Mirrors 2
Director: Victor Garcia
Stars: Nick Stahl, Emmanuelle Vaugier, Christy Romano
Review by: Brian M. Sammons

The first movie wasn’t a very good film. It was a remake of a somewhat popular South Korean fright flick and had the usually dependable Kiefer Sutherland as the lead. It was helmed by a very talented director, Alexandre Aja, who seemed to have lost his way for a bit before redeeming himself somewhat with the campytastic Piranha 3D. Best of all it had an honest to goodness great scene in it with Amy Smart ripping her own jaw off.

Unfortunately Mirrors 2 had none of that going for it. The story has nothing to do with the original movie. The talented but misguided director is replaced by Victor Garcia, the guy Hollywood calls when they want a quick and dirty direct to video sequel such as Return To The House On Haunted Hill and 30 Days Of Night: Blood Trails. Macho Kiefer was gone and replaced by so-wooden-he-could-be-called-Pinocchio Nick Stahl, and there’s not one memorable scene in all of the 90 minutes of this movie. So does that mean this movie was horrible? Well it’s sure sounding like it was, but let’s find out for sure.

Nick Stahl plays a young man haunted by a traffic accident that killed his girlfriend. His father owns an expensive department store and he convinces his son to come out of his shell a bit by taking a job as the store’s night watchman. Almost immediately the big shots at the store start dying in horrible ways at the hands of their own reflections.

You know how most horror films today will have a character looking into the mirror of a medicine cabinet before opening it, then the spooky music will start up and you know that as soon as they close the door to the cabinet there’s going to be something spooky in the mirror? But when they do close the cabinet door there’s nothing there, because most moviemakers know what a cliché that is and they’re only messing with your head. Well this movie doesn’t know that and so it relies on the “spooky thing in the mirror” thing again and again and then some more for good measure. Reflections appear in the mirror when they shouldn’t, they disappear and they move independently of what the person in front of the glass is doing.

It is that last strange ability that proves deadly as whatever the reflection does in the mirror happens to person in the real world. If it slashes its own throat then the person it’s a reflection of has his or her throat gashed open. Pretty much that’s all this movie does over and over.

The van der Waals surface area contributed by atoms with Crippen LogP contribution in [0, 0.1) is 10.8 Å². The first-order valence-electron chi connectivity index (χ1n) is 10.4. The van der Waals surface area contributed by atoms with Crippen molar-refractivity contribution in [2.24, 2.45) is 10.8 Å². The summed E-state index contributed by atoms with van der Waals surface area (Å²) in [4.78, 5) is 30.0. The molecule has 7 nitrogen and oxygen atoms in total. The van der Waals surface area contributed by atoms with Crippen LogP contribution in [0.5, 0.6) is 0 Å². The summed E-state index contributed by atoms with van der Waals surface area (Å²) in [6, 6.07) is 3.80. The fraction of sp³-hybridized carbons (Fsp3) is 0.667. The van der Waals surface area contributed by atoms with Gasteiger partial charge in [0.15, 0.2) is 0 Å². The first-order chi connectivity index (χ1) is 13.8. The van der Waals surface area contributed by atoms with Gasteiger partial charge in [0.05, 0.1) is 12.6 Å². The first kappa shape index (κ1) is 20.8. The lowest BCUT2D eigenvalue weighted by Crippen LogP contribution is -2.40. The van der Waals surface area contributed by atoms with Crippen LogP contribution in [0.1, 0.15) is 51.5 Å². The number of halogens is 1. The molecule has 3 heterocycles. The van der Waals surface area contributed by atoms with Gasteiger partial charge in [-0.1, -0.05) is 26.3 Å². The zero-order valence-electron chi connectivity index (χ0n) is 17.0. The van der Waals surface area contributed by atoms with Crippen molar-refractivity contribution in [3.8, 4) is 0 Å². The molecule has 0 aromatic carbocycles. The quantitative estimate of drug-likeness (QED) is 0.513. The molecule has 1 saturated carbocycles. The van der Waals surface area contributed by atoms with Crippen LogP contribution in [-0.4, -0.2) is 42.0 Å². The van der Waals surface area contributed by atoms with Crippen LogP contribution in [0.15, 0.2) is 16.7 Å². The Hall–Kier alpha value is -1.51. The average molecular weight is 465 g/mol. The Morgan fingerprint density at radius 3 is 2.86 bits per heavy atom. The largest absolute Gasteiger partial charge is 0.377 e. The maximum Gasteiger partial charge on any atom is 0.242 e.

Security guard Nick must solve a bit of a mystery about a missing girl and why only certain people are dying, but the answer to that question is painfully obvious and the surprise twist is anything but surprising. As for the acting and direction, both are serviceable, if somewhat boring and by the numbers. The special effects are a mixed bag to be sure. Some of the practical gore gags, that is those made with honest to goodness fake blood and guts, look pretty darn good. As for the CGI, well I’m not a computerized effects fan so maybe I’m just biased, but they didn’t look all that great. No, they’re not Lake Placid 3 bad, but they are pretty far removed from good.

While the film may have been mediocre at the best of times, the Blu-ray by 20th Century Fox is surprisingly good. Not only does this package offer both the BD and the DVD but there’s making of featurette and another one on the visual and special effects. There are a few deleted scenes and a kind of neat way to watch the movie “with the woman in the mirror” but it gets old kind of quick. Best of all, on the DVD the Korean movie Into The Mirror that the first film was based on can be found. That was a nice surprise and brings the term “bonus feature” to a whole new level when one of the extras is a complete movie.

Mirrors 2 is a middle of the road fright flick. It neither excels at entertaining the viewer nor does it disappoint too greatly. Sadly, those are the movies I dislike the most as a truly horrible movie can sometimes at least be fun in a “so bad it’s good” kind of way. This movie is ho-hum from start to finish. So if that sounds like a good time for you then by all means, give this direct to video sequel a shot. If not, then give it a pass.

About Brian M. Sammons

Brian M. Sammons has penned stories that have appeared in the anthologies: Arkham Tales, Horrors Beyond, Monstrous, Dead but Dreaming 2, Horror for the Holidays, Deepest, Darkest Eden and others. He has edited the books; Cthulhu Unbound 3, Undead & Unbound, Eldritch Chrome, Edge of Sundown, Steampunk Cthulhu, Dark Rites of Cthulhu, Atomic Age Cthulhu, World War Cthulhu and Flesh Like Smoke. He is also the managing editor of Dark Regions Press’ Weird Fiction line. For more about this guy that neighbors describe as “such a nice, quiet man” you can check out his infrequently updated webpage here: http://brian_sammons.webs.com/ and follow him on Twitter @BrianMSammons.

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